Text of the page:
Honestly, you’re way better than the flat comic page! You have real skin! Lots of love from deep in the heart of Texas!

  12. Frontman says:

    Ladies,

    You are spot on. Yes, there will always be cads and neanderthals who will snicker or be cruel. But your group rises above all that; and you really embrace what you love.

    Size 4 or size 16, it doesn’t matter. You all have the right to have fun and not be harrassed.

    We as a society should stand up to those who mock and ridicule. As a society; if enough of us tell the bullies, punks, loudmouths, and haters to go away since we’re not listening; they’ll get the hint.

    And as a 39 year old who will be trick or treating with his 8 year old; dressed as the last of the Time Lords from Gallifrey known as the Doctor?

    I say, ya’ll rock in my book.

    • pseudicide says:

      I’m always happy to hear about adults dressing up in any context, and spreading the love of being geeky.

      You’re very right. THis is just one more way we bully each other, and make ourselves feel better at the expense of those around us. I definitely say rise above it!

  13. Emily Smith says:

    You girls are a sterling example for the rest of us female comic readers. As an aspiring comic artist and a worker in a comic store, much of my life revolves around comics, and I’ve been extremely pleased to see more and more girls coming into the store to feed their love of the medium. I love to see them and I love to see what they choose. As awareness grows, girls are increasingly less afraid to flash their nerdy side. It’s a beautiful thing. You should be proud of who you are and the homage you do to the characters you love. The creators love it. Artists love to see it. Keep up the great work.

    • pseudicide says:

      Thank you! It’s always great to hear from other girls who love comics, and I always love when what I think to be true is shown to not be so far fropm the mark – more andmore women are into comics and unafraid to show it.

  14. king gorentar says:

    they are idiots for saying anything. you all look fantastic!

  15. Tom says:

    The internet is the home for all of the coward and bullies. I love seeing people dressed up at the Cons I have attended. Especially the ladies, it makes me happy to see people care so much!

    • pseudicide says:

      Thank you! The internet is definitely a home of that. It’s hugely gratifying to hear so many voices say the opposite, though!

  16. E. Peterman says:

    We’re here; we’re geeks; get used to it! Love the post — and the photos.

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  18. that’s all wonderful………but….*hah kidding!* thought I was going todo something naughty huh? heh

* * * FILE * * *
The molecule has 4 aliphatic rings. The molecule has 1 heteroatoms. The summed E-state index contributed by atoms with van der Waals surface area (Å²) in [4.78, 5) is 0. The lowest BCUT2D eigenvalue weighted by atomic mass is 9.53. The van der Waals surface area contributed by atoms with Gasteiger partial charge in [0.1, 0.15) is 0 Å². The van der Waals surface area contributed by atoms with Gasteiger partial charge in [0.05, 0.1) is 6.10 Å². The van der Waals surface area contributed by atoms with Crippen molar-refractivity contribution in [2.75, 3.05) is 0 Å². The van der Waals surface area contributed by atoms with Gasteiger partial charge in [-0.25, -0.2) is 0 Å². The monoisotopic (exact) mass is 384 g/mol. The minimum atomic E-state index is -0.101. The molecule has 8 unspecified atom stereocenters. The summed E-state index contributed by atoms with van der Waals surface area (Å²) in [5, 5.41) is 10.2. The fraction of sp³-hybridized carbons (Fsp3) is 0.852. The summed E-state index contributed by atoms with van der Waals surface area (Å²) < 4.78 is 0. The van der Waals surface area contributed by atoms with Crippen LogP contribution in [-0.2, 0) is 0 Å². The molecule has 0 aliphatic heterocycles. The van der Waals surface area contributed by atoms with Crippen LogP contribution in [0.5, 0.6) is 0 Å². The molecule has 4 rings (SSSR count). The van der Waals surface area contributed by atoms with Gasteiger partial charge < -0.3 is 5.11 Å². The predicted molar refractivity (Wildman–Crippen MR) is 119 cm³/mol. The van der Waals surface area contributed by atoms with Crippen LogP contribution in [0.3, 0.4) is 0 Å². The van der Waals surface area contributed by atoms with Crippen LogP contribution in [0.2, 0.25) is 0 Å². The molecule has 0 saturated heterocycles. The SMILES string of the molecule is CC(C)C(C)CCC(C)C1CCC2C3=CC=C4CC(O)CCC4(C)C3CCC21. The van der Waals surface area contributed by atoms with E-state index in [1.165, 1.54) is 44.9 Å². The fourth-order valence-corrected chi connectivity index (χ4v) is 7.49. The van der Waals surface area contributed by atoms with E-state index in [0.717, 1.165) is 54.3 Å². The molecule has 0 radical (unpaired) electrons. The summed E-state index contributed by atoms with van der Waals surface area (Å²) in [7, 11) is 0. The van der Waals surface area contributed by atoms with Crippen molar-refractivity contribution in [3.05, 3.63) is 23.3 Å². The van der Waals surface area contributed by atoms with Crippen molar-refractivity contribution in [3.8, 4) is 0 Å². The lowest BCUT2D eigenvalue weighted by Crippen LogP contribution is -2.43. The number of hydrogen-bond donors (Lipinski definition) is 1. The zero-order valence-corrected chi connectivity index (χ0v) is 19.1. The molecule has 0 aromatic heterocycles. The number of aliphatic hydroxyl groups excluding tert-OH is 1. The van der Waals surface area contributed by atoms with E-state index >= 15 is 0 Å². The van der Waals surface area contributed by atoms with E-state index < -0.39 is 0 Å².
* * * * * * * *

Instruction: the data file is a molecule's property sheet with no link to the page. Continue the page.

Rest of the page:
No, seriously if only more people of our parents generation stopped making fun of us and respected what we do. *sigh*
    On another note, the first time I ever costume-played myself, was when I did m first theater gig in Greece. And yes I actually went to a tailor and made a replica of the technomages outfit in “Crusade”. My website shows part of the less expensive replica I made. The actual one, which I can also wear anywhere, cost a hell of a lot more than just 250 euro. :P

  19. You’re correct on many points but as a female comic book fan, I feel that our gender in comic books are treated as sex idols and glorified in unnatural ways (tiny waists, large breasts, sex kitten costumes, etc.). In a society which depicts that women are to look a certain way (thin, busty, blonde, beautiful), it is a shame when we have strong women that they are provocatively represented in the pages of our favorite graphic novels. Women in comic books are drawn that way to appeal to men, not to women.

    In regards to cosplay, women (and girls) seem to be under more pressure to look more like the characters on the pages. I was recently reading and viewing some pages on UGO.com and the women who were normal were ridiculed and mocked by the authors and commentators. One comment was about a girl dressed as Power Girl who was mocked for having “too flat to be Power Girl”. All-in-all, she was deemed “too ugly” to cosplay as one of her favorite characters.

    I’m not saying that comicbook characters should reflect the “real world” but its just so damn irritating that my favorite characters are drawn to be representations of male fantasies. Wonder Woman was created in 1941 to be an inspiration to girls to be heroic and to have their own Superman to look up to morally and heroically.